What Is A Riparian Area?

Definition of a Riparian Area

Wind River Riparian Area a few miles West of Dubois

Wind River Riparian Area a few miles West of Dubois

By definition, riparian areas are the green, vegetated places on either side of streams and rivers. These areas serve many important functions, including:

  • Purifying water by removing sediments and other contaminants
  • Reducing the risk of flooding and associated damage
  • Reducing stream channel and stream bank erosion
  • Increasing available water and stream flow duration by holding water in stream banks and aquifers
  • Supporting a diversity of plant and wildlife species
  • Maintaining a habitat for healthy fish populations
  • Providing water, forage, and shade for wildlife and livestock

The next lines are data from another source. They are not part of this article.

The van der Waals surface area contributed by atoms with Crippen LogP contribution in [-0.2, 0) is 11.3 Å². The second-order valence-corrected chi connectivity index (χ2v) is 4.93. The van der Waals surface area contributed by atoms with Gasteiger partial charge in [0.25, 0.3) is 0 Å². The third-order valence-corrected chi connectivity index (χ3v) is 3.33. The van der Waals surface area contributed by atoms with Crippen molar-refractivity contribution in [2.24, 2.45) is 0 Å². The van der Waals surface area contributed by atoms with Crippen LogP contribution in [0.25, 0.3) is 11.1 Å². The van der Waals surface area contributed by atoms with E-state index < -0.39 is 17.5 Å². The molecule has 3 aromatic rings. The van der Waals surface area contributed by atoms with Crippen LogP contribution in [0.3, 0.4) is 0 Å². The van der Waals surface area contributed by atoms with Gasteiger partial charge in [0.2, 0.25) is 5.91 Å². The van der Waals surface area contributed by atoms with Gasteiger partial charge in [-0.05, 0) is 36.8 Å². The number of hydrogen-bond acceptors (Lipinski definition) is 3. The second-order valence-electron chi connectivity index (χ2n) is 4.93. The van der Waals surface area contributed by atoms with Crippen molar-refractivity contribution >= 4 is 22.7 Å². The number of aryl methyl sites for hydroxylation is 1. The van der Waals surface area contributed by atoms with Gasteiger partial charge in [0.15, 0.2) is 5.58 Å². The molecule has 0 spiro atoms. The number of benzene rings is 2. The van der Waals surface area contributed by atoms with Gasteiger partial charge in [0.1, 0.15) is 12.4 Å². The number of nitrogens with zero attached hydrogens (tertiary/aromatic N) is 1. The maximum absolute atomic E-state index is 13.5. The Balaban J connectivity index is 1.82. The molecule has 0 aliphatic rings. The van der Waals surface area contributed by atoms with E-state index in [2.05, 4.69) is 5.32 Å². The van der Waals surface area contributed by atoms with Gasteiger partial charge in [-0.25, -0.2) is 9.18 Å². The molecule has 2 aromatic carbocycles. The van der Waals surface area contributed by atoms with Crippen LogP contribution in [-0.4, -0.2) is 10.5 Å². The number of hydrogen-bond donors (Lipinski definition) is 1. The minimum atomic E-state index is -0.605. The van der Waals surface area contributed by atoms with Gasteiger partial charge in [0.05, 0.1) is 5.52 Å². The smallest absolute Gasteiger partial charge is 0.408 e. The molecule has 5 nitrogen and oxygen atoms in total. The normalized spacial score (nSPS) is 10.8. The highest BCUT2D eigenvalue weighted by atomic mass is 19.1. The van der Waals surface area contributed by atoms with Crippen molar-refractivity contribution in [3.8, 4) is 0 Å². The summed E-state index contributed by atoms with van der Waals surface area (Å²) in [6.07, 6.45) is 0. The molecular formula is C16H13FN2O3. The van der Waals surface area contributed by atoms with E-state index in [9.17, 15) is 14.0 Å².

• Creating opportunities for recreationists to fish, camp, picnic, and enjoy other activities
Riparian demonstration from the Game and Fish

Riparian demo from the WY Game & Fish Dept

Through the years, the Upper Wind River stream banks and overflow channels gradually lost the natural diversified riparian vegetation. Channel alterations, such as cutting through meanders, facilitated further deterioration of the channel area over time. Improper irrigation waste water return and poor irrigation water management in the channel vicinity further eroded the streams.

Seasonal high water, resulting from melting snow pack and snow, flushes the various watershed channels with high volumes and velocities of water. Tremendous amounts of sediment are washed from raw banks and channels into the streams that make up the watershed which in turn, dumps sediment into the Upper Wind River and eventually into Boysen Reservoir.

Efforts by neighboring organizations such as the Wind River Alliance to restore the riparian buffer along the Wind River Watershed are enhanced by projects sponsored by DAWGS

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